CLICK TO BEGIN PRINTING



The FDA's salmonella snafu


Lawmakers are holding hearings this week to investigate the great salsa epidemic of 2008 - an outbreak of salmonella, originally blamed on tomatoes but ultimately traced to Mexican jalapeños, that has sickened almost 1,300 people in 43 states and been implicated in two deaths. The outbreak, and the FDA’s inability to quickly trace and isolate the source, caused business losses estimated at a quarter-billion dollars. Ironically, though, the food industry has nobody to blame but itself.

Back in 2002, Congress passed legislation designed to prevent bioterrorism on American soil - legislation that, among other things, created new traceability tools to help officials deal with incidents involving the intentional contamination of the US food supply. Over the next two years, the FDA came up with a string of new regulations - better record-keeping, more diligent tracking of food sources, an electronic system for tracking orders - that would enable its officials to trace the source of contaminated food and minimize the fallout from a food emergency.

Unfortunately, the FDA’s regulatory wish-list swiftly ran up against political reality: Behind closed doors, senior administration officials were busy holding meetings with food industry representatives, who feared the new rules would be expensive to implement. According to the Center for Science in the Public Interest, at least 31 food lobbyists held private meetings with White House officials. While no minutes have yet been released, the meetings’ agendas show that the lobbyists’ main goal was to convince officials that the new rules were “costly” and “unreasonable and unnecessary”.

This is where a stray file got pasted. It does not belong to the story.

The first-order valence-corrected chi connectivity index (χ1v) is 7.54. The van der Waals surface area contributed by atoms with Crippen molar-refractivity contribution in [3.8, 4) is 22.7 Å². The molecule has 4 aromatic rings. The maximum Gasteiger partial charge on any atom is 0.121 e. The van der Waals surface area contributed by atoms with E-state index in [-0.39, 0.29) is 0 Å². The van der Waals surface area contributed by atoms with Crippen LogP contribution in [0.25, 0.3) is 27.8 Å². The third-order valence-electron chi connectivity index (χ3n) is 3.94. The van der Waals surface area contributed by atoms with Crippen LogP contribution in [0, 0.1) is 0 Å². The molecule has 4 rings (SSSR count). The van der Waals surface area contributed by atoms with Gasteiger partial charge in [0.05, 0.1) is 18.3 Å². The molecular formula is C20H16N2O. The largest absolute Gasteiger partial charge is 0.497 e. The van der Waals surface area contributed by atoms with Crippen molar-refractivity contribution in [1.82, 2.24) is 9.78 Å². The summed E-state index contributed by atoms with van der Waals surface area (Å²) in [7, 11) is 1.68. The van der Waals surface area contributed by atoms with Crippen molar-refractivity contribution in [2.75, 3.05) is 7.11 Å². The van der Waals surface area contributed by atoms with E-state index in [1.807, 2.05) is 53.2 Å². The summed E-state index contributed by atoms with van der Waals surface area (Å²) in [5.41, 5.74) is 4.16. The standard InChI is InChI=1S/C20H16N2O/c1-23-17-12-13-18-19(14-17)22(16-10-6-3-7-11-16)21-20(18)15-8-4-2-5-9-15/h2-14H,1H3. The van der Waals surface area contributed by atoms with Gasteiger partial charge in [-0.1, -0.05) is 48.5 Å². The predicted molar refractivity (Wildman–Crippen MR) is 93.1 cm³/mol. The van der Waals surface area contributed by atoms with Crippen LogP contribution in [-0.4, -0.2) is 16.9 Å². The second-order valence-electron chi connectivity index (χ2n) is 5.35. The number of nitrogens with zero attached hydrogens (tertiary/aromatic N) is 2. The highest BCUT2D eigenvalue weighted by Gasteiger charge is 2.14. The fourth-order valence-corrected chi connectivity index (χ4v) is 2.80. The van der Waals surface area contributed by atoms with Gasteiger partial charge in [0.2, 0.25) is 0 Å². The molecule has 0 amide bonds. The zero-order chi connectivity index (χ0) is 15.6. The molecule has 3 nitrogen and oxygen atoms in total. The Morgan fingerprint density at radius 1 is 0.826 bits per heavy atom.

The meetings had the desired effect: The FDA substantially diluted its Bioterrorism Act regulations, allowing companies to maintain only minimal records of their food orders, and canceling plans to force food suppliers to switch to electronic record-keeping. That’s had a direct impact on the agency’s ability to respond to the current contamination crisis, leading them to falsely blame tomatoes. In turn, the mistake has left thousands of consumers at risk and caused massive economic harm to innocent farmers.

Even the food lobbyists say the situation should never have been allowed to arise: Robert Brackett, senior VP of the Grocery Manufacturers Association, told reporters that it would have been better all round if the FDA had enacted the rules his organization spent millions of dollars lobbying against. "In retrospect, yes, if [the regulations] had been broader and a bit more far-reaching, it could have helped with this," he said. "It wouldn't have hurt, for sure." Let’s hope Brackett and his colleagues remember that the next time government officials try to regulate their industry.